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A large, sticky ball of dough sits in the middle of a large pot. Simmering alongside it, over a low flame, is a tomato and pepper sauce. Would you come to eat here?

Mohammad Hassan, the proprietor of Tel Aviv's First Sudanese Restaurant is not all that concerned with your answer. He already has a loyal clientele who come to his restaurant from morning til after midnight.

Since opening six months ago, the First Sudanese Restaurant (that's its official name) - a long, white room with flowered tablecloths and a beverage refrigerator - has become a center for the Sudanese community in Israel. At noon one day earlier this week, the place is filled with diners. Huge plasma screens show movies on three different channels - "According to where the guests come from," laughs Hassan. There is an Ethiopian channel, a channel that shows films translated into Arabic and a television station from Eritrea.

Much has been written about the neighborhood the restaurant is located in, but it's still always surprising. Tel Aviv's old bus station is only five minutes away by slow motorcycle, but the immediate area is completely different from any other in the city. Among other things, there are restaurants that at night become bars for workers from Thailand and the Philippines, Romania or Ghana. Now the Sudanese, most of whom arrived in Israel in 2007 - on foot, from Egypt - also have a place to go.

Hassan opened the First Sudanese Restaurant with Ismail Ahmad and Issa Afakar, who also serves as the cook. In Arabic and English they explain that their partnership began back in Sudan, where they had a bakery. The bakery had been successful until they were accused of collaborating with the rebels, perhaps because their place had also became a hangout for locals. Following threats and violent attacks, they left Sudan for Libya, and then moved on to Cairo, where they worked at various hotels for several months until finally continuing on to Israel.

"We worked in hotels in Tel Aviv - you could say at all the hotels," says Hassan. With the lodgings near the central bus station and seeing the numbers of people hanging out on street corners at night, Hassan and his companions were inspired to open a restaurant. They rented the premises at 4 Solomon Street, right where the buses used to depart from, an area which has now been cleared for the construction of the Minshar art school.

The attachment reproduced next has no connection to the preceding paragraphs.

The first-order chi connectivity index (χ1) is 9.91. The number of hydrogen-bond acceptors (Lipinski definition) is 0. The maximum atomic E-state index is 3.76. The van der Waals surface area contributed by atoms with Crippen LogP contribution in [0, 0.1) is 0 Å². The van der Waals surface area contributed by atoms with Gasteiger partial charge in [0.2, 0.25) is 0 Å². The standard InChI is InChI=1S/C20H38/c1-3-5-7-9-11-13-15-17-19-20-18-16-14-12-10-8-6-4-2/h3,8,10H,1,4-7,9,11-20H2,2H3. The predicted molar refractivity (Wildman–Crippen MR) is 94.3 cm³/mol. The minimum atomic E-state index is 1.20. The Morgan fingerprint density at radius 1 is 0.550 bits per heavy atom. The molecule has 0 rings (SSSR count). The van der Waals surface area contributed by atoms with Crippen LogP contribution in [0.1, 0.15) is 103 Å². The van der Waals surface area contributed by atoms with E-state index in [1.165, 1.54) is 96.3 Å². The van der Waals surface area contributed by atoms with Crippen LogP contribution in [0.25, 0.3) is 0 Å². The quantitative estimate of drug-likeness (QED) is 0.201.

"We wanted a central place, a meeting point," says Afakar. "People have been through things, they have come a long way and want to speak with acquaintances, people who've been through the same sorts of things, and to catch up."

According to Afakar, "People come here to eat dishes from home. And because most of the clients get their pay on the tenth of the month, they can eat here on credit. There are also those who need help, who aren't able to work, and here is where they can meet the people who can help them."

The Sudanese refugees who enter Israel have a different status from illegal migrants as they are refugees who need protection because they cannot return to their homeland. Therefore, the customers and owners hope that the First Sudanese Restaurant, as imprinted on the shirt Hassan shows us, will not be subject to harassment from the immigration police.

In the kitchen, one busy woman works over two rows of broad burners, with something cooking in every pot: There is waka - a strongly flavored soup made from ground okra that looks like lentil soup; kebab made from chopped beef flavored with all kinds of spices, which is surprisingly not especially spicy; and there is also a pot of kamoniya, a spicy stew made from offal.

The kawara is a cow's foot stew quite similar to a Yemenite soup, and there are also broad beans and kuntaka - large flatbreads wrapped around chicken pieces. Of course there is also the kisara - a very thin pita that can be dipped in all the sauces.

And finally there's the asida, a porridge-like lump of dough eaten with a very hot tomato sauce that will look odd to the Israeli diner, but constitutes an integral part of the menu. At the end of the meal, diners can sip strong Ethiopian coffee.

"On weekends the place is full and it is open from 6:00 in the morning until 3:00 in the morning the following day," explains Hassan. "Because we don't have families [here], this what we do, mainly."

Prices at The First Sudanese Restaurant range from NIS 15 to NIS 25 for a meat dish. The restaurant is open seven days a week. The phone number for those who would like to make a reservation (even though this is unnecessary) is 052-778-8802.